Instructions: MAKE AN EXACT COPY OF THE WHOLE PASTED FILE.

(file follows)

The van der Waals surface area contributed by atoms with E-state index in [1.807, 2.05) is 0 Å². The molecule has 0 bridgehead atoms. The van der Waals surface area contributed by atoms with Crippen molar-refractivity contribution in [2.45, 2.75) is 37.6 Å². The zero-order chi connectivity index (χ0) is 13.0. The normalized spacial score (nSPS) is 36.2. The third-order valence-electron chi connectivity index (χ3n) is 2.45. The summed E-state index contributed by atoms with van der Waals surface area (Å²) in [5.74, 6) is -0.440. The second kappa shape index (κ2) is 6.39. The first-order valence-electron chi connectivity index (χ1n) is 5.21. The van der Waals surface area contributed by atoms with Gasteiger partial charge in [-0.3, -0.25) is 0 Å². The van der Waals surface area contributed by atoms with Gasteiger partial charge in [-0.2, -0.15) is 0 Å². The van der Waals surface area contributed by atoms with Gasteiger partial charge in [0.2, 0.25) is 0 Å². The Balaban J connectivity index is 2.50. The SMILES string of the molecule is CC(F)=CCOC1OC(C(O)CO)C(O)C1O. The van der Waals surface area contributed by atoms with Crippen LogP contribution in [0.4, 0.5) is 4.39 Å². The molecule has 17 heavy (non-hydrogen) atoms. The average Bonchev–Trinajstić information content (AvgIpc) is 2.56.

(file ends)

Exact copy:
The van der Waals surface area contributed by atoms with E-state index in [1.807, 2.05) is 0 Å². The molecule has 0 bridgehead atoms. The van der Waals surface area contributed by atoms with Crippen molar-refractivity contribution in [2.45, 2.75) is 37.6 Å². The zero-order chi connectivity index (χ0) is 13.0. The normalized spacial score (nSPS) is 36.2. The third-order valence-electron chi connectivity index (χ3n) is 2.45. The summed E-state index contributed by atoms with van der Waals surface area (Å²) in [5.74, 6) is -0.440. The second kappa shape index (κ2) is 6.39. The first-order valence-electron chi connectivity index (χ1n) is 5.21. The van der Waals surface area contributed by atoms with Gasteiger partial charge in [-0.3, -0.25) is 0 Å². The van der Waals surface area contributed by atoms with Gasteiger partial charge in [-0.2, -0.15) is 0 Å². The van der Waals surface area contributed by atoms with Gasteiger partial charge in [0.2, 0.25) is 0 Å². The Balaban J connectivity index is 2.50. The SMILES string of the molecule is CC(F)=CCOC1OC(C(O)CO)C(O)C1O. The van der Waals surface area contributed by atoms with Crippen LogP contribution in [0.4, 0.5) is 4.39 Å². The molecule has 17 heavy (non-hydrogen) atoms. The average Bonchev–Trinajstić information content (AvgIpc) is 2.56.